Returning to Albert Joseph can’t handle the future. Alex Garland

Returning to Albert Joseph, a dystopian world premiere by the Satori Group, is less a story than a tone. It begins with urgent banging and yelling right below our feet, underneath the steep wooden risers the audience is sitting on. Andrea (LoraBeth Barr) rushes in, dragging a wounded Leo (Quinn Franzen), and pleads into a microphone for some unseen people to give them shelter: "You know me. Please. Let us in. I don't know how long we have."

Albert Joseph withholds more information than it gives, but we cobble together a rough sense of what's happening from Andrea's supplication: "I was at the gathering! I saw Panther die... You know I'd never turn. Ever. I will always fight... Just let us in." All she gets is silence, so she and Leo explain further with the help of flashbacks, which are the production's most technically elegant work. The barely conscious Leo resurrects himself to be the goofy guy who first showed up to the "gathering," then abruptly faints back into Andrea's arms when we zoom back to the present. Crisp lighting and sound design by Marnie Cummings and Evan Mosher also do a lot of heavy lifting to make these jump cuts distinctive.

Andrea is a flinty revolutionary, and Leo is a chipper, mostly clueless sweetheart who showed up at the "gathering" because "I was just hoping to care about a thing." But caring can be dangerous—a bunch of "statist" soldiers with guns and uniforms stormed the meeting, killed the speaker, and "cleaved" Leo's brain with a dementia-inducing weapon. Once he's been cleaved, Leo has long stretches of uncomprehending silence, bursts of lucidity, and moments when he's living through some earlier part of his life. Leo and Andrea run, hole up in an abandoned school—the West Newton Albert Joseph Institute for Elementary Learning—and have broken, expository conversations about themselves and the Big Brother–like state they're living in. Their language is sometimes mannered, a conceit of this futuristic world created by playwright Spike Friedman. Men "bestride the lands," one event happens "soon thereafter" another, and Andrea describes Leo as "a beam of white light instead of a ball of hot hate."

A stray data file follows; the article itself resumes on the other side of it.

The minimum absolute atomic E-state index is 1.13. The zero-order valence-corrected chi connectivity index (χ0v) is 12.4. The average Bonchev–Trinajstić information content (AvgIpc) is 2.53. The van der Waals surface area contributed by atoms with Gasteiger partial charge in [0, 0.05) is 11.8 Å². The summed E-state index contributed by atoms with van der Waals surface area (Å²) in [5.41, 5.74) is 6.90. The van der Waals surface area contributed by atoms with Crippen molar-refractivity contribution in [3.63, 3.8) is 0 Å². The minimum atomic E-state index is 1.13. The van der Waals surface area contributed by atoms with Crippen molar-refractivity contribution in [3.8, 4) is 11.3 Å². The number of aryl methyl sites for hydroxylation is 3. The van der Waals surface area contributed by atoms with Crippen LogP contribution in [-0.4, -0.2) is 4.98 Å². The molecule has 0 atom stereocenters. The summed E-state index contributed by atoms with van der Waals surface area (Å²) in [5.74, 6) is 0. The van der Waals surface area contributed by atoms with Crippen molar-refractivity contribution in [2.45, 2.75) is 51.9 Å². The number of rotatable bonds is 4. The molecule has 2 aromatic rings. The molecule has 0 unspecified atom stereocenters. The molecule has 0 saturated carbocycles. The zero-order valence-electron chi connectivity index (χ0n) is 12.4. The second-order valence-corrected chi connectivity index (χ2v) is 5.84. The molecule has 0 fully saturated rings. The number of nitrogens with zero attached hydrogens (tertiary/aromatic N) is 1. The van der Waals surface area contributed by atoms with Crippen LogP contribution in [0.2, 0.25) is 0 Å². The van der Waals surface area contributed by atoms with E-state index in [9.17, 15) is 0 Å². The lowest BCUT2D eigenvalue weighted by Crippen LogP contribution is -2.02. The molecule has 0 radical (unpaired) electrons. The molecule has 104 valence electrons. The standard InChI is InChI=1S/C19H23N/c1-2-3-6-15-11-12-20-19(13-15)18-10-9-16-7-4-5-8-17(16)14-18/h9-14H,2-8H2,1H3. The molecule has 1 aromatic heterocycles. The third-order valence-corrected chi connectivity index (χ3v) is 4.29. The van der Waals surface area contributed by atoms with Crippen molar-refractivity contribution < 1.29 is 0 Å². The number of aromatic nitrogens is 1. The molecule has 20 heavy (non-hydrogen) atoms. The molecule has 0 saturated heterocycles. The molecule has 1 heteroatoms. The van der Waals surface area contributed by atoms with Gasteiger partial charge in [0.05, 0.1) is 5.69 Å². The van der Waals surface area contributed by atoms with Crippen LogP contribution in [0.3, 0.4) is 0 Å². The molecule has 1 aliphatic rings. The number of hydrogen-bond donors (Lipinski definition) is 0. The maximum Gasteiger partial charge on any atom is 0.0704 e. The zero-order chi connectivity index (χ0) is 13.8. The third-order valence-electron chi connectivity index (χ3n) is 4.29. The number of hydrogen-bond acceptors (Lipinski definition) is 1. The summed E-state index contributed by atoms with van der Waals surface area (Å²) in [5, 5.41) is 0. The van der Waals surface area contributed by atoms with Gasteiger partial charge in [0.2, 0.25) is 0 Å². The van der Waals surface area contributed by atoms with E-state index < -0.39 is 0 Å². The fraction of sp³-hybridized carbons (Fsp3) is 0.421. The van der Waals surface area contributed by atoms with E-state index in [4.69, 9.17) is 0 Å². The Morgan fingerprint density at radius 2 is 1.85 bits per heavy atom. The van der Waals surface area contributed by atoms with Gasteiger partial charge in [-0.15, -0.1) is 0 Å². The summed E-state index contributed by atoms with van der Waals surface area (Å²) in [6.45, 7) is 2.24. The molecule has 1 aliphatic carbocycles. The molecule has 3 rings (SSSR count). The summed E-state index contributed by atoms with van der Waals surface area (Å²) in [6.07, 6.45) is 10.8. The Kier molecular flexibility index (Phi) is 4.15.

But Friedman's poetic obscurity reveals things as well. His characters' recurring discussion of "caring" begins to sound like a revolutionary proposition that can bind together two lovers or a rebel army—or an army of lovers. But "the statists," and their illusory figurehead Albert Joseph, keep people from caring by making them comfortable. "Anyone can playact at dissent," Andrea says at one point, addressing some unseen "statist" enemies. "Pretend like they care. But you offer everything—warmth, comfort safety—that to really care... is impossible." To be uncomfortable is to begin to learn how to care, Albert Joseph argues, and caring is subversive. In another esoteric passage, one of the play's best, Leo remembers the last time he cared about something—as a child, he cared about boats. He spins this into a rhapsody about how Andrea and he might have met and bonded in love and rebellion over boats:

You would hold my hand, and as the Anti-Nautical forces rained bottles down on our heads first, followed by bullets, followed by mortars that would explode the matter that makes us distinct from the rest of the world, from those who haven't even heard of boats, from those who think boats are a fairy tale made up to scare children into landlocked thought, there would be an instance when all of our caring would be all of existence, and in that moment we would be able to go forward, back to our house, we'd have a house, and we would be able to live together. Simply. And then we would have children.

Despite its gorgeous flourishes, the obscurity of Returning to Albert Joseph makes it difficult to warm up to its abstracted characters whose inner workings remain as difficult to parse as the world they live in—with all their talk of caring, it sometimes requires effort to care about them. And while the first act was bracingly strange but self-contained, the second act is a tedious cipher that feels as long as it is confusing. Andrea has a long conversation with a projected image of Albert Joseph, and Leo appears, speaking fragments of their lines from act one. Is she dying? Is her brain being cleaved? Is act two just an impressionistic ghost of what we've already seen? It's difficult to say. The way they ushered us out at intermission made me think the play was over. In retrospect, that would have been a fine place to end. recommended